OAP waited 15hrs for out of hours GP

PUBLISHED: 10:02 23 April 2010 | UPDATED: 17:31 30 June 2010

A formal investigation has been launched into why an elderly Hemsby woman - suffering hallucinations - was kept waiting for 15 hours for an out-of-hours doctor.

A formal investigation has been launched into why an elderly Hemsby woman - suffering hallucinations - was kept waiting for 15 hours for an out-of-hours doctor.

Those looking after Reta Foster, 86, called the service on Sunday just after 8am when they went into her house and discovered her “way out of it.”

And it was only after repeated calls to the service, and frequent visits from her concerned next door neighbour, that a doctor arrived - at 11pm that night.

Margaret Williams has been caring for Mrs Foster, who lives on her own after her husband Ken died ten years ago, for a couple of years. She said: “She wasn't entirely with it on Friday, but on Saturday when we there she was really bad; she was hallucinating and saying her husband's name.

“I was really upset and I didn't think she was going to survive to be honest, so we called the service; because she is petrified of hospitals we tried to go down those lines.”

This followed a week in which the pensioner, who used to work in a ball bearing factory, was diagnosed with a water infection for which she had been given antibiotics, and it was suspected she might also have a chest infection.

Mrs Williams added: “When we called again at 10.30am we were told the doctor had to go from one end of Great Yarmouth to the other and see some others before he could drop in.”

However, after a day of waiting, Mrs Foster, who is unable to use her legs, was put to bed at around 7pm in the hope the doctor would eventually turn up.

Mrs Williams added: “I thought after that first phone call it would be a few hours, but it was far longer.”

Sharing the carers' concern was neighbour Bob Reynolds, chairman of Hemsby Parish Council, who has helped look after Mrs Foster over recent years.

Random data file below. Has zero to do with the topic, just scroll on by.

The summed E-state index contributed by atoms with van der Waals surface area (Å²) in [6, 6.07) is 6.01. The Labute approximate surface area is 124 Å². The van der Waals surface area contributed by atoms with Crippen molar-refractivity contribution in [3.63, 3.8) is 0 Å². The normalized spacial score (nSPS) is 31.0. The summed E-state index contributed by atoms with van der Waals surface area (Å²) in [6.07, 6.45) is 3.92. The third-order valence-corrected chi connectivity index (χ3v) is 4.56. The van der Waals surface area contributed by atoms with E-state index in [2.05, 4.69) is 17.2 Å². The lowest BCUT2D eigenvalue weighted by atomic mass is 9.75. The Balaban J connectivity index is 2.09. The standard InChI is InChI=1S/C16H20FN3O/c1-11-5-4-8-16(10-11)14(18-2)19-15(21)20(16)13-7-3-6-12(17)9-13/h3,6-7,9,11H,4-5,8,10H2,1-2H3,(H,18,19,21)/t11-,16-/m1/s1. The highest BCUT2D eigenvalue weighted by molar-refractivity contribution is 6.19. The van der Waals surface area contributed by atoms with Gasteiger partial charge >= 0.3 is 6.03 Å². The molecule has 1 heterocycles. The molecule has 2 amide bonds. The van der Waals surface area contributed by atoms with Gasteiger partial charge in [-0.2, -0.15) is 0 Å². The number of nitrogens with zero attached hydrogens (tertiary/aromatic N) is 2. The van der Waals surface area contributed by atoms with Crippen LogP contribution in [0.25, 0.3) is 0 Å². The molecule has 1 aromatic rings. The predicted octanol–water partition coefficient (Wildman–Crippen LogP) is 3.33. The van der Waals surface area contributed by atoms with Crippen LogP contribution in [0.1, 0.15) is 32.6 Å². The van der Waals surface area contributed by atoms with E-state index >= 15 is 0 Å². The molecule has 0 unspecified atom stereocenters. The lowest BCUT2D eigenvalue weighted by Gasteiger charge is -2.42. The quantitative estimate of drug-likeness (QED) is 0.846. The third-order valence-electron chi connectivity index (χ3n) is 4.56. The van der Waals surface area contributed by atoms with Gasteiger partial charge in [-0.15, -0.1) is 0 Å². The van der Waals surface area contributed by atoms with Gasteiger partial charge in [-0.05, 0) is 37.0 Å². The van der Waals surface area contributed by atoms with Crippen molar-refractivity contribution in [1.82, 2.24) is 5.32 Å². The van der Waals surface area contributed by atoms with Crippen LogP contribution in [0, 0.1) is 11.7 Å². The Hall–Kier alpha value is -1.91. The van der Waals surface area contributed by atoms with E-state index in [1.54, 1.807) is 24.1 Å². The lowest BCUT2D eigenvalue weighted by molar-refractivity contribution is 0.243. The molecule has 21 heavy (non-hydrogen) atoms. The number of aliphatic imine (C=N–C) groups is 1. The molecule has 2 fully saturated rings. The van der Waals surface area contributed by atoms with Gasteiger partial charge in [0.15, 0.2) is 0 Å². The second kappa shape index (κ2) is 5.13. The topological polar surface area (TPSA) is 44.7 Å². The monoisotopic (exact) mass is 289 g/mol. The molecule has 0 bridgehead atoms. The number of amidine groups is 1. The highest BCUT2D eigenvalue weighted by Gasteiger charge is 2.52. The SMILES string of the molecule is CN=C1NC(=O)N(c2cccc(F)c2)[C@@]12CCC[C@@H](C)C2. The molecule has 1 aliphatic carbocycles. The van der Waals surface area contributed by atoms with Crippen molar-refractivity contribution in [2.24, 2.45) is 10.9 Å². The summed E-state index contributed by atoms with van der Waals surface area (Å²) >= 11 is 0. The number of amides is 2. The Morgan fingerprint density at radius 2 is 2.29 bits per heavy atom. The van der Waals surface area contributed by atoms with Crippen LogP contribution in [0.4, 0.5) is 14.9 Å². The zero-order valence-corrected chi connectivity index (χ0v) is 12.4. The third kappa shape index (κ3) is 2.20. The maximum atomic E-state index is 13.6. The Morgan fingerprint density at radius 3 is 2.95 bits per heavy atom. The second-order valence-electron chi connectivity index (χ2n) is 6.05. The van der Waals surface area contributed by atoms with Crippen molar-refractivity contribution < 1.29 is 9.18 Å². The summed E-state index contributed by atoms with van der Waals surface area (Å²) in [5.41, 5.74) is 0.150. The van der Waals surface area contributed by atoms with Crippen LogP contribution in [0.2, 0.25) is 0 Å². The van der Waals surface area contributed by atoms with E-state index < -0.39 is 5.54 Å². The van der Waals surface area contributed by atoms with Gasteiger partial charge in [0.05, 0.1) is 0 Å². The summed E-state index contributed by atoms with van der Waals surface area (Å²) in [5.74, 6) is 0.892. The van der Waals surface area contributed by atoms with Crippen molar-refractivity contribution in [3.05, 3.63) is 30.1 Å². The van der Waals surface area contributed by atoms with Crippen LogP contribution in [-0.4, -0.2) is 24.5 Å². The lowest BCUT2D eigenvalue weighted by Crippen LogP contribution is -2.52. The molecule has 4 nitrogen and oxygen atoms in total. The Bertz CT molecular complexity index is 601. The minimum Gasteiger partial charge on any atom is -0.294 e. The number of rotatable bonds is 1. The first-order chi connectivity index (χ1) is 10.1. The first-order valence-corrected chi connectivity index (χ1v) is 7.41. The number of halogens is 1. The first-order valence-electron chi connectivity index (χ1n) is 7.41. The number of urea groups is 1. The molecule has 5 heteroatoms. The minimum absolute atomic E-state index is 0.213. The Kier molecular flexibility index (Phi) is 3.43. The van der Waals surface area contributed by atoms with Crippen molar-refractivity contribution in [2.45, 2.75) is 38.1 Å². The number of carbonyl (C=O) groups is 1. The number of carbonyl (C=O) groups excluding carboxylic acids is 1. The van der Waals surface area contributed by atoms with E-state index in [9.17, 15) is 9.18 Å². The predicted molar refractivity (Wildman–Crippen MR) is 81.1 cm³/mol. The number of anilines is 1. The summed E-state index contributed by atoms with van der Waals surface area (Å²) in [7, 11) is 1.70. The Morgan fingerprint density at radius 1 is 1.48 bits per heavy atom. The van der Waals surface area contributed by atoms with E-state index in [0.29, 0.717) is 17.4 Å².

Mr Reynolds, 71, explained that, after putting in calls to the service himself and repeatedly dropping in to check up on Mrs Foster, who is unable to remember events, he finally heard the doctor arrive at 11pm.

“I was sitting on my settee when I heard the car pull into her drive and saw the security light go on, but it felt like he wasn't in there for much more than ten minutes.”

“I thought she should wait for a doctor because if she had woken up in a hospital the shock could have killed her.

“But I think it's absolutely disgusting - she could have been dead by the time they got to her, and you read so much these days about how the elderly are ignored.”

Pam Fenner, Director of Nursing and Patient Safety for NHS Great Yarmouth and Waveney, said: “We are concerned to hear one of our patients is unhappy with the treatment they've received through our out-of-hours service.”

She said that the Harmoni Ltd, who run the out-of-ours service, were providing recorded tapes to determine the wait time for Mrs Foster, and that the matter was being dealt with as a formal complaint and being investigated.

“We aim to deal with all emergency calls face to face within an hour or two hours if it is urgent. If it is less urgent the patient may have to wait up to six hours.”

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